“An accused may be convicted,” the final manual states, if he “engaged in conduct traditionally triable by military commission (e.g., spying; murder committed while the accused did not meet the requirements of privileged belligerency) even if such conduct does not violate the international law of war.”

Under that reformulation, the C.I.A. drone operators — who reportedly fly the aircraft from agency headquarters in Langley, Va. — might theoretically be subject to prosecution in a Pakistani courtroom. But regardless, the United States can argue to allies that it is not violating the laws of war.

Mr. Alston, the United Nations official, said he agreed with the Obama legal team that “it is not per se illegal” under the laws of war for C.I.A. operatives to fire drone missiles “because anyone can stand up and start to act as a belligerent.” Still, he emphasized, they would not be entitled to battlefield immunity like soldiers.

Mary Ellen O’Connell, a Notre Dame University law professor who has criticized the use of drones away from combat zones, also agreed with the Obama administration’s legal theory in this case. She said it could provide a “small modicum” of protection for C.I.A. operatives, noting that Germany had a statute allowing it to prosecute violations of the Geneva Conventions, but it does not enforce domestic Pakistani laws against murder.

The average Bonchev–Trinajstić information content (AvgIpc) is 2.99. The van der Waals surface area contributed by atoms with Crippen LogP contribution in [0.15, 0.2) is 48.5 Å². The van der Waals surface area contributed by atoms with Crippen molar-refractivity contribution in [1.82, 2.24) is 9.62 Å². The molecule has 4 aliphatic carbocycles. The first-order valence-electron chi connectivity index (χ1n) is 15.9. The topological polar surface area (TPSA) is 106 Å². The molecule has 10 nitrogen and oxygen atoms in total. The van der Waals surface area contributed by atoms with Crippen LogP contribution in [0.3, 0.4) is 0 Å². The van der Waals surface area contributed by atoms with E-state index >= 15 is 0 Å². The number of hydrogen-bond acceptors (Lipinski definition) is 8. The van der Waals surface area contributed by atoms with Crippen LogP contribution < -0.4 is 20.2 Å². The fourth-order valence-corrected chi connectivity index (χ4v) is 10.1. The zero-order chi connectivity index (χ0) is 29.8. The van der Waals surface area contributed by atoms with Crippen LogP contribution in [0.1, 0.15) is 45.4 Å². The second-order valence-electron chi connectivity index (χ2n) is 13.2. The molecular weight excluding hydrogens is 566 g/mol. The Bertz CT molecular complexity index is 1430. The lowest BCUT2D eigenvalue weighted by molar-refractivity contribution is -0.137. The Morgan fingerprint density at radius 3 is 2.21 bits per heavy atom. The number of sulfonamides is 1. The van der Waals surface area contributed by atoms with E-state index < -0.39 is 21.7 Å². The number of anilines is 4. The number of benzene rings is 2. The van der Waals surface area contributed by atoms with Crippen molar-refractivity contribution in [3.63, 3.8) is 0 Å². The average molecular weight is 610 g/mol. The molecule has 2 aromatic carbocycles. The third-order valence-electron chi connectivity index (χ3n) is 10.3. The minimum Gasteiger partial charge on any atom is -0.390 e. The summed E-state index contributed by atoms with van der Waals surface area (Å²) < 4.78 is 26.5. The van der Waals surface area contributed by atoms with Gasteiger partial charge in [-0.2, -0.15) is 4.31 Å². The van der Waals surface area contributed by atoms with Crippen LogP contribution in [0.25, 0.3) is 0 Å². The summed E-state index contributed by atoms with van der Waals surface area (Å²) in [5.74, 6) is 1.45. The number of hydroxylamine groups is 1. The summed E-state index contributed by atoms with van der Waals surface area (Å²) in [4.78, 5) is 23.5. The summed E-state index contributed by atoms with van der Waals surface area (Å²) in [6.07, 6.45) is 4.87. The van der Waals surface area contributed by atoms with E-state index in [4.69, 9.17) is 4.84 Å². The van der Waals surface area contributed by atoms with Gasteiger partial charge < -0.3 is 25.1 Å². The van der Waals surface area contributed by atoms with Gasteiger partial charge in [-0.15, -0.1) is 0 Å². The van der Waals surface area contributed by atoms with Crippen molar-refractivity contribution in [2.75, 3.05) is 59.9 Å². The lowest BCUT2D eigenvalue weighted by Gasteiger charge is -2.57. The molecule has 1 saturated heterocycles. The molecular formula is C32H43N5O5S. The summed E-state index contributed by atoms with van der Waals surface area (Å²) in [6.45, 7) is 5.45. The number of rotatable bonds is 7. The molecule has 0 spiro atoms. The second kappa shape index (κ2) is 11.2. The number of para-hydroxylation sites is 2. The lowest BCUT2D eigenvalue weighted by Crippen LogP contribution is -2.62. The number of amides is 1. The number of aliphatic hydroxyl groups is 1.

In March, Mr. Koh delivered a speech in which he argued that the drone program was lawful because of the armed conflict with Al Qaeda and the principle of self-defense. He did not address several other murky legal issues, like whether Pakistani officials had secretly consented to the strikes. Mr. Alston, who is a New York University law professor, said his report would analyze such questions in detail, which may increase pressure on the United States to discuss them.